Should my bags or packaging be made of paper or plastic?

When creating and manufacturing a product, it is important to think about how you would want your product to be presented. Some questions we ask ourselves when it comes to package design are: What will the packaging look like? Will we require personalization? What is most convenient for our consumers? And lastly: paper or plastic?

Many companies struggle with whether they should use paper or plastic packaging for their products, especially in the current environment of going green and disallowing single-use plastics. Every product has an environmental consequence and figuring out whether you should use paper or plastic for your packaging is important. Each material has its pros and cons, so let’s help you make your choice.


The paper/polywoven laminated bag emerged in the mid 90’s and offers some advantages to industrial and agricultural clients over the traditional multi-wall paper bags. These bags are typically used to package animal feed, seed, feed ingredients, and dry chemicals. Paper bags come in many different styles making them easily customizable. These customizations include resealable zippers, spout tops, sewn open mouths, and more.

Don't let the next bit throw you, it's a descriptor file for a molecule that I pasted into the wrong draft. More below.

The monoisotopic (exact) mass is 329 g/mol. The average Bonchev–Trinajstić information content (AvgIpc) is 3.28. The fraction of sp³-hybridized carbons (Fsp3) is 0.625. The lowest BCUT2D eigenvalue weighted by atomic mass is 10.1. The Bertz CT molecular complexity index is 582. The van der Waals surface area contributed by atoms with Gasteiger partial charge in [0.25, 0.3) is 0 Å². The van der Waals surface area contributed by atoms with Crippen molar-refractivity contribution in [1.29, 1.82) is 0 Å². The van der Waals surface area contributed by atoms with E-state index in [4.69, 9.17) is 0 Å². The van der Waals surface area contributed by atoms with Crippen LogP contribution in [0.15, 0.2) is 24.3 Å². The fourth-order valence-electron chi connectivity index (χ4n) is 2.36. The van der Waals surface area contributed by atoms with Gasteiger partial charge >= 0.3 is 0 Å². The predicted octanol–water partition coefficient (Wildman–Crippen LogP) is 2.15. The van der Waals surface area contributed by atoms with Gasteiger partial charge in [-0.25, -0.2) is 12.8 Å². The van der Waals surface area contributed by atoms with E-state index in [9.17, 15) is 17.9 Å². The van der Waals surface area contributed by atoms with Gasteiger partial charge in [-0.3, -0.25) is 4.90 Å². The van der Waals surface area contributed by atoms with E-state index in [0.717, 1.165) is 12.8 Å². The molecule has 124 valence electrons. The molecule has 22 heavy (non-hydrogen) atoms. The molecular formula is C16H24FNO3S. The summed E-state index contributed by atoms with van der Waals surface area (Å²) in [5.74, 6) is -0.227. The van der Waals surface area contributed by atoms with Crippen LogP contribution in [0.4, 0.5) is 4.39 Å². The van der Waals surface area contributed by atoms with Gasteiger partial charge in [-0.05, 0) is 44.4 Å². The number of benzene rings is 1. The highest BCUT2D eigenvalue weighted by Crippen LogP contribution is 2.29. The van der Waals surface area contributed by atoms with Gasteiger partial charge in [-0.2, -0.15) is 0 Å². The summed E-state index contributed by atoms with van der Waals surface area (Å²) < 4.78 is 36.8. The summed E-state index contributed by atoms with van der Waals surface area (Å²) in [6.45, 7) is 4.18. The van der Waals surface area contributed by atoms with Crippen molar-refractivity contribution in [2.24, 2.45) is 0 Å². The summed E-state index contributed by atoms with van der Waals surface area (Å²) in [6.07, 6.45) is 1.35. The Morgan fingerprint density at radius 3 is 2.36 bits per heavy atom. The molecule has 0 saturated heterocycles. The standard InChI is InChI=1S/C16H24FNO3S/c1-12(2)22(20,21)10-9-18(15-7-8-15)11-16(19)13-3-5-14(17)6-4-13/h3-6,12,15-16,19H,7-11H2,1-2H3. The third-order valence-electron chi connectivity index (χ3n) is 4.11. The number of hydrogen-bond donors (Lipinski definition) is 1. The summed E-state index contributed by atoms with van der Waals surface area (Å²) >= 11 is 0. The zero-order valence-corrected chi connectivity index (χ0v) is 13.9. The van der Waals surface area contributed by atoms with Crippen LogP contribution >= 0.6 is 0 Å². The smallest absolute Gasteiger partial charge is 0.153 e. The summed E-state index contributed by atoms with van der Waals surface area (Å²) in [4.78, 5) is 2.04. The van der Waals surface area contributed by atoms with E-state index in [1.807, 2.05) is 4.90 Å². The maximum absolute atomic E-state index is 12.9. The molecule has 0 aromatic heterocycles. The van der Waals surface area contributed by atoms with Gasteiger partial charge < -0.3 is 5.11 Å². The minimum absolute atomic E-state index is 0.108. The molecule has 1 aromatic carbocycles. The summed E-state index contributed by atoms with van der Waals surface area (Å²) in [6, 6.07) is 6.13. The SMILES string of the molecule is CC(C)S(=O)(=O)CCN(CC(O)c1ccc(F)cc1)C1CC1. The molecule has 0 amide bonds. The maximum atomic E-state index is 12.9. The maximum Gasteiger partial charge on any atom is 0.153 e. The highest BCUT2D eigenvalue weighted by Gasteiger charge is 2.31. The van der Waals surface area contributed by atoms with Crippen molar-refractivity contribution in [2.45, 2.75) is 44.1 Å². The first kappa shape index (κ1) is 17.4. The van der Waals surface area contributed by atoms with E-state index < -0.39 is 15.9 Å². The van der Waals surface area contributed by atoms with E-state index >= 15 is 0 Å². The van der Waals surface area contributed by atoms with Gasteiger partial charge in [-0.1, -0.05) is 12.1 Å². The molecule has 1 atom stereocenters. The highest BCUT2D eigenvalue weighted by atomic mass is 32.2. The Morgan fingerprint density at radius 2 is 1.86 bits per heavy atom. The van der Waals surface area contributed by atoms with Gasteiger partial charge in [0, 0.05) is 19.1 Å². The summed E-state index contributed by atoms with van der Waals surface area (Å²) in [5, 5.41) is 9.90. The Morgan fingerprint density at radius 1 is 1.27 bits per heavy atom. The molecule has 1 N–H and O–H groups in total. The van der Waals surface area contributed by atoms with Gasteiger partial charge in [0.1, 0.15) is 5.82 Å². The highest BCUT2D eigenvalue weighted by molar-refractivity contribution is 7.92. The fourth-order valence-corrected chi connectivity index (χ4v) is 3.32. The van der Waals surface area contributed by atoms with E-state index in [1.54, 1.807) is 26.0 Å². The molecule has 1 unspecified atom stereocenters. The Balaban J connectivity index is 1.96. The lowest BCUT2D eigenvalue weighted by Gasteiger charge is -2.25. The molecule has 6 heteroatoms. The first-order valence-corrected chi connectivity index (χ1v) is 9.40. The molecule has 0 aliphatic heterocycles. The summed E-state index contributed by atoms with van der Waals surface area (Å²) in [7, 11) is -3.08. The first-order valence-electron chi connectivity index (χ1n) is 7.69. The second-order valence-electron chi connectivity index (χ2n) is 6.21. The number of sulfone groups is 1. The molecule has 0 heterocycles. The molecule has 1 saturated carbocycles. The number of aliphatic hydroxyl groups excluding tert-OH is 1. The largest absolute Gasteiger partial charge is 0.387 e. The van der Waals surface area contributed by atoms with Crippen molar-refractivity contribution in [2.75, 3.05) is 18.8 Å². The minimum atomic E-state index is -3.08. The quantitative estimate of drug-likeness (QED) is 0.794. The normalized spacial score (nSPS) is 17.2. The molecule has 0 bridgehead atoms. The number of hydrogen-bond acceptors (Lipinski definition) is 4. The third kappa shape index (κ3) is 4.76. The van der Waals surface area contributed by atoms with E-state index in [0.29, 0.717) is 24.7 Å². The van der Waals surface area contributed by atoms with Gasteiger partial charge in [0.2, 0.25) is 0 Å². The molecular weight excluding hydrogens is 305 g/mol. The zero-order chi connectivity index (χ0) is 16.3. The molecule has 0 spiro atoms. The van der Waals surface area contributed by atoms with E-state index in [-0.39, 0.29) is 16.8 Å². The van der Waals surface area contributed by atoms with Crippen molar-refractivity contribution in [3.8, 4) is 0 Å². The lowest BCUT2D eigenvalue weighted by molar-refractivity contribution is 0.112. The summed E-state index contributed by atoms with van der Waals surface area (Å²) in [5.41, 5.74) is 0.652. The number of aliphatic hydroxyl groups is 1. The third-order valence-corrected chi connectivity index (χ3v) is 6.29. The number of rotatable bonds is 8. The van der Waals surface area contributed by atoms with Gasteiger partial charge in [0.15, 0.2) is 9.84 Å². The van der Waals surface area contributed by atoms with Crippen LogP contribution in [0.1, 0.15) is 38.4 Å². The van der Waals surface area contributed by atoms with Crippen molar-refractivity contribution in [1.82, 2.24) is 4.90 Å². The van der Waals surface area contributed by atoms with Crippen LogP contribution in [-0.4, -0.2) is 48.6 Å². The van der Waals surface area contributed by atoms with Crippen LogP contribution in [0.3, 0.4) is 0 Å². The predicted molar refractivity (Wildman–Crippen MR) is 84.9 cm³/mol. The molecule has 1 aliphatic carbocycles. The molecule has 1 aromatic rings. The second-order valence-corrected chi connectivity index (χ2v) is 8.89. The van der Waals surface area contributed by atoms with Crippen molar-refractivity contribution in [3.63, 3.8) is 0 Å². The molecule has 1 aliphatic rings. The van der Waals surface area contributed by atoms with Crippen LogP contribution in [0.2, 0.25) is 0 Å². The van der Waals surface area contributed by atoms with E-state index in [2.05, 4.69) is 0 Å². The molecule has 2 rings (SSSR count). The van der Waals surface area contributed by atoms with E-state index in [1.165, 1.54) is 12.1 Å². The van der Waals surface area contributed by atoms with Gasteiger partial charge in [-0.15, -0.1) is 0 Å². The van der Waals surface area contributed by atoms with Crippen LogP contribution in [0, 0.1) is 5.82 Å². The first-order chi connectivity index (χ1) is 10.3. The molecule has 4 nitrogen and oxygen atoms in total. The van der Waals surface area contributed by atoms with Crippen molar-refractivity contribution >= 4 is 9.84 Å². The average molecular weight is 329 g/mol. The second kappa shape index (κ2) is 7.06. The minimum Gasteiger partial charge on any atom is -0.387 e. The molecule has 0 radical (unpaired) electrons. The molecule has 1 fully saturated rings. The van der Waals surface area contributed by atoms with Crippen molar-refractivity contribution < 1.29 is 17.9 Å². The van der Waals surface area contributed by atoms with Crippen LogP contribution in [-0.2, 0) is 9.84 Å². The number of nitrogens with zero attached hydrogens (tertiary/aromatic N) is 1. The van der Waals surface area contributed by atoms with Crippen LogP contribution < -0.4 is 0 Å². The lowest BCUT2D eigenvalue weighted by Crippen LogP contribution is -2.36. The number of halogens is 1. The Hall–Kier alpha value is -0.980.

• 30% – 50% less weight and bulk than multi-wall paper bags with equivalent strength
  • Highly customizable
  • Stiffer than BOPP/polywoven laminated bags


  • Fewer reuses and shorter shelf life
  • Higher recycling rates than plastic
  • Heavier in weight than plastic options


The construction of plastic bag types is similar to a paper/polywoven one, however, the paper is replaced by biaxially oriented polypropylene (BOPP) film. Since the inner and outer substrates are both polypropylene, these bags are easily recycled. BOPP film possesses high tensile strength, low weight and water resistant characteristics. The film is also an excellent print medium which lends itself to high definition graphics typically applied through a rotogravure print process.


  • 100% recyclable
  • Water resistant
  • High strength
  • Low weight


  • When not recycled, can take between 400 – 1,000 years to decompose
  • Less likely to be recycled properly